Sitting so still and silent at the edge of the pond.
What a great place to catch your dinner – but watch out or you may be caught for dinner!
This was my little tree frog friend just after he was dumped out of the horses’ water trough.
He held perfectly still, but on old hay, he was just not blending in!
Hello out there! This tiny frog seems to be tentatively looking out over his world.
What is he thinking? Is he looking for friends? Checking for danger? Waiting for the big photographer to lose interest?!
This view gives a pretty good feel for how small these teensy amphibians are.
I wonder what it would feel like to just leap wildly in any direction and cling to whatever I hit? That is precisely what these tiny frogs do. They hold still until they are in imminent danger of being stepped upon, then they just leap madly, freezing where they land. Happily, I have not seen any diseased or malformed amphibians in or around our ponds 🙂
How did I spot this tree frog? It was washed out of the horse water trough when I cleaned and refilled it. After taking few shots of it sitting in the hay on the ground, I decided to see if I could catch it and move it to a more natural-looking environment.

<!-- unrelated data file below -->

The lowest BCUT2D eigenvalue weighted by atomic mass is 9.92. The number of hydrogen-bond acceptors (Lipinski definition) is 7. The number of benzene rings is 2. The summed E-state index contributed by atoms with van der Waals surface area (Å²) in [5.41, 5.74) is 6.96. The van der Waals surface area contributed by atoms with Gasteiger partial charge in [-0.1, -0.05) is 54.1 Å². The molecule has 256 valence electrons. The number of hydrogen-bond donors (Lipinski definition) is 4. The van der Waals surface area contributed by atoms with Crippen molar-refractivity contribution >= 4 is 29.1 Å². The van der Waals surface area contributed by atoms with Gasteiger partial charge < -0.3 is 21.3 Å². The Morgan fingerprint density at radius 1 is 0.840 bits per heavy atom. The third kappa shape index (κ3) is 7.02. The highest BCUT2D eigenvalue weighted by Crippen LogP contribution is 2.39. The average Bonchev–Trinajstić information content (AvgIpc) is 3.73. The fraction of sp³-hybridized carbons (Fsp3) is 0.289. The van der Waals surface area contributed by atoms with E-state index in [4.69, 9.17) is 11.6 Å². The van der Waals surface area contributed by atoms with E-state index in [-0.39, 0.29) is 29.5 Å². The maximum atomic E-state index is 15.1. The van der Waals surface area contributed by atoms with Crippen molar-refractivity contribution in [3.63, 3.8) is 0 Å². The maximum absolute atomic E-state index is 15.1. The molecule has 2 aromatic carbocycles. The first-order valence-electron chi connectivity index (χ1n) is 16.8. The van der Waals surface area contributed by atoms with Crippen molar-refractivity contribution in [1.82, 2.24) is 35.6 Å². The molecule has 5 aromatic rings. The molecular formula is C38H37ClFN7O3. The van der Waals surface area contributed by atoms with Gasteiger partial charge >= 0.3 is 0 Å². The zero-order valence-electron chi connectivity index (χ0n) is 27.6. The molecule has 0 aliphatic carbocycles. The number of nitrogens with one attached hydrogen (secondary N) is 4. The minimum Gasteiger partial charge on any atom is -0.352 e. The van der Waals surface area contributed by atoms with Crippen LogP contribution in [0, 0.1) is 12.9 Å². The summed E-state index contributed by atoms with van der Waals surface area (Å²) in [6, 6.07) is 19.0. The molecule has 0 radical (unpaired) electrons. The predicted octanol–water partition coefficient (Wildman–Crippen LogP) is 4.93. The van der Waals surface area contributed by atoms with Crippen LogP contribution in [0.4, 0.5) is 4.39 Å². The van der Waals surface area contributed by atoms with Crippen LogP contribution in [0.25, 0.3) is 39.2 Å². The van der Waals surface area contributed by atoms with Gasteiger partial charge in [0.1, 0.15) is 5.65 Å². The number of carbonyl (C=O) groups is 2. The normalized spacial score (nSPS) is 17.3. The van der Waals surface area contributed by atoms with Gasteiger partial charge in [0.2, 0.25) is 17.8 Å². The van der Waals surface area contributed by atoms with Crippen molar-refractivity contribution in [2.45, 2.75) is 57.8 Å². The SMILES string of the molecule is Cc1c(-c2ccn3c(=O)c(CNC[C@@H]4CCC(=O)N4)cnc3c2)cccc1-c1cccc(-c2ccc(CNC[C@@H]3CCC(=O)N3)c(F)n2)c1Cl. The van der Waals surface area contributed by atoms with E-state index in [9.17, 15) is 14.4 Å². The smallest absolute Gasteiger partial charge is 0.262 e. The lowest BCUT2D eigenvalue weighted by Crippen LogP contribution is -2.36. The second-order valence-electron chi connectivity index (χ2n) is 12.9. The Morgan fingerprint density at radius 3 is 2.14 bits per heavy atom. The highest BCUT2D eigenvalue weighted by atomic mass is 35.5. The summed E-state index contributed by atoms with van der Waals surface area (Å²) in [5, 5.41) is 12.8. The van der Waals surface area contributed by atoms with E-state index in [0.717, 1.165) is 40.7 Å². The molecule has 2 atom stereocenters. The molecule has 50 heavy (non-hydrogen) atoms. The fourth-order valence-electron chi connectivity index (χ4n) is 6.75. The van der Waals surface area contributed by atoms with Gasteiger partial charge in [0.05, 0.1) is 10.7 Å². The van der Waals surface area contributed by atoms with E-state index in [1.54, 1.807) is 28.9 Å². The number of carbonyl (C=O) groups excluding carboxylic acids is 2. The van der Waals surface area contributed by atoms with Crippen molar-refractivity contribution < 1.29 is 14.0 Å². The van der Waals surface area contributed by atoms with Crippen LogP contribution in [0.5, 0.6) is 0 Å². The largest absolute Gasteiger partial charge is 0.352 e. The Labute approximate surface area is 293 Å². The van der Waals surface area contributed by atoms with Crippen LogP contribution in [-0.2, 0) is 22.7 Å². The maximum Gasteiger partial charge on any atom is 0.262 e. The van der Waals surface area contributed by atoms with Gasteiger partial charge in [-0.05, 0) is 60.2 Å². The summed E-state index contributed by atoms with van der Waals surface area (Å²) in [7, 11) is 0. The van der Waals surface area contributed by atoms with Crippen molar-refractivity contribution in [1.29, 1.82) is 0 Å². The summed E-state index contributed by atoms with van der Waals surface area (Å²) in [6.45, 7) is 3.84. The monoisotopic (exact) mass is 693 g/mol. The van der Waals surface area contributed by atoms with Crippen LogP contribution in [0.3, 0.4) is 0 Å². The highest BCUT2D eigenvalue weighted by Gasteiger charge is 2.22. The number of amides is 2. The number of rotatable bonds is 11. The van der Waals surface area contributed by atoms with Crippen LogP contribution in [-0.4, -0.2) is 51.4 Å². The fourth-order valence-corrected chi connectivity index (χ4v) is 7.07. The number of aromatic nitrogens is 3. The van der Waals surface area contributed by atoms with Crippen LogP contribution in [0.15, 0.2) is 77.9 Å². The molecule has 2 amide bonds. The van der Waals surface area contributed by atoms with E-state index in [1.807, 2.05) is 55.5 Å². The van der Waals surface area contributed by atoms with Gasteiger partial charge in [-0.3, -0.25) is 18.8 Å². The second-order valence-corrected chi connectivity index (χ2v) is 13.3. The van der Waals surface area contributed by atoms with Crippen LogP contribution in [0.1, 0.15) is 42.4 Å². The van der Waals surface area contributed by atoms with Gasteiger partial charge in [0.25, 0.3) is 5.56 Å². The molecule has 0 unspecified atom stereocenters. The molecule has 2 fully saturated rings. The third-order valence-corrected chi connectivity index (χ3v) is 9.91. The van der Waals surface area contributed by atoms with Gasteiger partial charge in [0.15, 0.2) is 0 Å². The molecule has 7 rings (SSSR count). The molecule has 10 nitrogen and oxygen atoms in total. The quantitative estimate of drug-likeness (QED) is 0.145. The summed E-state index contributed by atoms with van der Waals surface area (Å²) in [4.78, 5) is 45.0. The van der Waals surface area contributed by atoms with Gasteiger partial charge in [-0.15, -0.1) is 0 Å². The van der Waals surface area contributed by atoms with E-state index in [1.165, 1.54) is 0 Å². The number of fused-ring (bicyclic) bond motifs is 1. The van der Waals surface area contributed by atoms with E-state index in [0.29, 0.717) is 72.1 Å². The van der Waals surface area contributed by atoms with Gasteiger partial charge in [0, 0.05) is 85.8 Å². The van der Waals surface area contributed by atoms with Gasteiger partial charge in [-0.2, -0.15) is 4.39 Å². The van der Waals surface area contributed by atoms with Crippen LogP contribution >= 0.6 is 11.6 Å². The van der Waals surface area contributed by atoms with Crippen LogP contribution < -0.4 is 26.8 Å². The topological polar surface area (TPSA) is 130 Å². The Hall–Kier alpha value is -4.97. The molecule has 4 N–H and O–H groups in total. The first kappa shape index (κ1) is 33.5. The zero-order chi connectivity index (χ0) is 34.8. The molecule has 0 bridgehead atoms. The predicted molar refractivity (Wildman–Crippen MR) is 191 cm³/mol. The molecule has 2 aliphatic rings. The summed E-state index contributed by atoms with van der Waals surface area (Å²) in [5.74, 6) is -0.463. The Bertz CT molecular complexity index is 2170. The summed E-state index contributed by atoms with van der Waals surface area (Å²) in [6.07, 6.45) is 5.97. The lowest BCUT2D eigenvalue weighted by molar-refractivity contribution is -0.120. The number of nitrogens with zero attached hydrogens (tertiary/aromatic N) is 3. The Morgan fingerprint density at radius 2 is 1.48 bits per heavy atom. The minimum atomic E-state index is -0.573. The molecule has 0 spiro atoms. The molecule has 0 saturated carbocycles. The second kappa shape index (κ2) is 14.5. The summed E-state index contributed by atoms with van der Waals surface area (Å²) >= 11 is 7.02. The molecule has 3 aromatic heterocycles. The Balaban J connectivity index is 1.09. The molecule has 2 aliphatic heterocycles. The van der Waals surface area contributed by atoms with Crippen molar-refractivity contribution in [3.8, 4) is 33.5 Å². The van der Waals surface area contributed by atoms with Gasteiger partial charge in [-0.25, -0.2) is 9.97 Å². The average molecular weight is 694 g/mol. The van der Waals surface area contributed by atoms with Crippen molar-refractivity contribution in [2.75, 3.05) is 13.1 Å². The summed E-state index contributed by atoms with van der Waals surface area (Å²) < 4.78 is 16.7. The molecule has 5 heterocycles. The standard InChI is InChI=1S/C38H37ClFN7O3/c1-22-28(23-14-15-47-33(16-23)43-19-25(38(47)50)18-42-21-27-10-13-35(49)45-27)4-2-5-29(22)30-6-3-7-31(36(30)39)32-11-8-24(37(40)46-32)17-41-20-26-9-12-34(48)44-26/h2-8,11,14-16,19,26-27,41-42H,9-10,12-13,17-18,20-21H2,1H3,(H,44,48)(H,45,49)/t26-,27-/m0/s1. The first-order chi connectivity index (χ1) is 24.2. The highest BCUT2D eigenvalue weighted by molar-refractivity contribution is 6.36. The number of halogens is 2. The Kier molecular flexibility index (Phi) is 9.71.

It was surprisingly easy to catch. I wondered if it was perhaps suffering from overheating, as it had been hiding in the lip of the black plastic water trough. That is not exactly a cool place to hide. In any case, it passively sat on the pine bark and allowed me to take several photos before it moved.
It is marvelous how well the tree frog blends in with the gray, rough bark. No wonder I rarely see them in their preferred settings!
This little pipsqueak of a frog would fit on your thumbnail!
It saw me and was ready to leap away at any hint that I might try to eat it. By moving very slowly, I was able to focus the camera and get a couple of shots before it either moved or my eye just lost it. They are extremely hard to spot when they hold still!
I thought I would share another shot of the tree frog. She was creeping down toward her intended safe haven.
I am grateful that Bridger spotted her for me and called me out to take her photo. Surely there are many of these frogs in the trees around us, yet we so rarely see them. I get excited when I see wild animals, and I hope I always will!
Bridger, as he so often does, told me he saw something I needed to photograph….
A gray tree frog. His color blended perfectly with the electric pole he was on, even to the green, speckled areas resembling moss or lichen. He froze and stared at me, hoping I didn’t really see him. He crept downward, easing a leg forward, pausing, then slowly moving his body to catch up. This was great for me, as it put his head in the sun! Finally he decided I was showing too much interest and he was close enough to his intended hiding spot, so he hurried into a crevice where I could not get at him.
Isn’t Bridger great at spotting critters for me to photograph?